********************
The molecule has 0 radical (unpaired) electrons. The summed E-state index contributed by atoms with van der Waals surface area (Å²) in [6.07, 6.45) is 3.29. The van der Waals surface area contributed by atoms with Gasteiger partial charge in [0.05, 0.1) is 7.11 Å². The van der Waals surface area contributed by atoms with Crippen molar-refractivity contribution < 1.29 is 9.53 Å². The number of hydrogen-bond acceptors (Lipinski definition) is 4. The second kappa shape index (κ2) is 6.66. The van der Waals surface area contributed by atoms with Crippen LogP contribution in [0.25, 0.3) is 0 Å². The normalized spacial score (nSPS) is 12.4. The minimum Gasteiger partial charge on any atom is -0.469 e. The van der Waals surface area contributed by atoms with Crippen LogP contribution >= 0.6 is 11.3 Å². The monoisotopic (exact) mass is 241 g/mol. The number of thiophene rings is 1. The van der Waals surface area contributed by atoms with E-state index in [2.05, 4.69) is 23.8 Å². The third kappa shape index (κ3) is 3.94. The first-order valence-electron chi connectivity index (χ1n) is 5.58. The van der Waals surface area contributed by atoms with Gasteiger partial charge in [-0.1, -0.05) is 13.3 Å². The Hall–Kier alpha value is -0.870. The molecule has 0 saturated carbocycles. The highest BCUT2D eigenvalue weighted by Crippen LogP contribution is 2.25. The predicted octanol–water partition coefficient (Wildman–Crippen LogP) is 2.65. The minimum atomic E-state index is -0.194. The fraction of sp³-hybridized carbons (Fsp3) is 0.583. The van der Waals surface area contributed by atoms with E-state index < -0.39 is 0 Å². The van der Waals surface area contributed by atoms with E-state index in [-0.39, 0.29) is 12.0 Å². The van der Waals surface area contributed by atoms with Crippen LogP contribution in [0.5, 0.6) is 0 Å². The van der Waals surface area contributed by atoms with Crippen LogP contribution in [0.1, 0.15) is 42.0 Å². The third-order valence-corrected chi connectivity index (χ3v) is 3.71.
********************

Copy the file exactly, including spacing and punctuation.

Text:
The molecule has 0 radical (unpaired) electrons. The summed E-state index contributed by atoms with van der Waals surface area (Å²) in [6.07, 6.45) is 3.29. The van der Waals surface area contributed by atoms with Gasteiger partial charge in [0.05, 0.1) is 7.11 Å². The van der Waals surface area contributed by atoms with Crippen molar-refractivity contribution < 1.29 is 9.53 Å². The number of hydrogen-bond acceptors (Lipinski definition) is 4. The second kappa shape index (κ2) is 6.66. The van der Waals surface area contributed by atoms with Crippen LogP contribution in [0.25, 0.3) is 0 Å². The normalized spacial score (nSPS) is 12.4. The minimum Gasteiger partial charge on any atom is -0.469 e. The van der Waals surface area contributed by atoms with Crippen LogP contribution >= 0.6 is 11.3 Å². The monoisotopic (exact) mass is 241 g/mol. The number of thiophene rings is 1. The van der Waals surface area contributed by atoms with E-state index in [2.05, 4.69) is 23.8 Å². The third kappa shape index (κ3) is 3.94. The first-order valence-electron chi connectivity index (χ1n) is 5.58. The van der Waals surface area contributed by atoms with Gasteiger partial charge in [-0.1, -0.05) is 13.3 Å². The Hall–Kier alpha value is -0.870. The molecule has 0 saturated carbocycles. The highest BCUT2D eigenvalue weighted by Crippen LogP contribution is 2.25. The predicted octanol–water partition coefficient (Wildman–Crippen LogP) is 2.65. The minimum atomic E-state index is -0.194. The fraction of sp³-hybridized carbons (Fsp3) is 0.583. The van der Waals surface area contributed by atoms with E-state index < -0.39 is 0 Å². The van der Waals surface area contributed by atoms with E-state index in [-0.39, 0.29) is 12.0 Å². The van der Waals surface area contributed by atoms with Crippen LogP contribution in [0.5, 0.6) is 0 Å². The van der Waals surface area contributed by atoms with Crippen LogP contribution in [0.1, 0.15) is 42.0 Å². The third-order valence-corrected chi connectivity index (χ3v) is 3.71.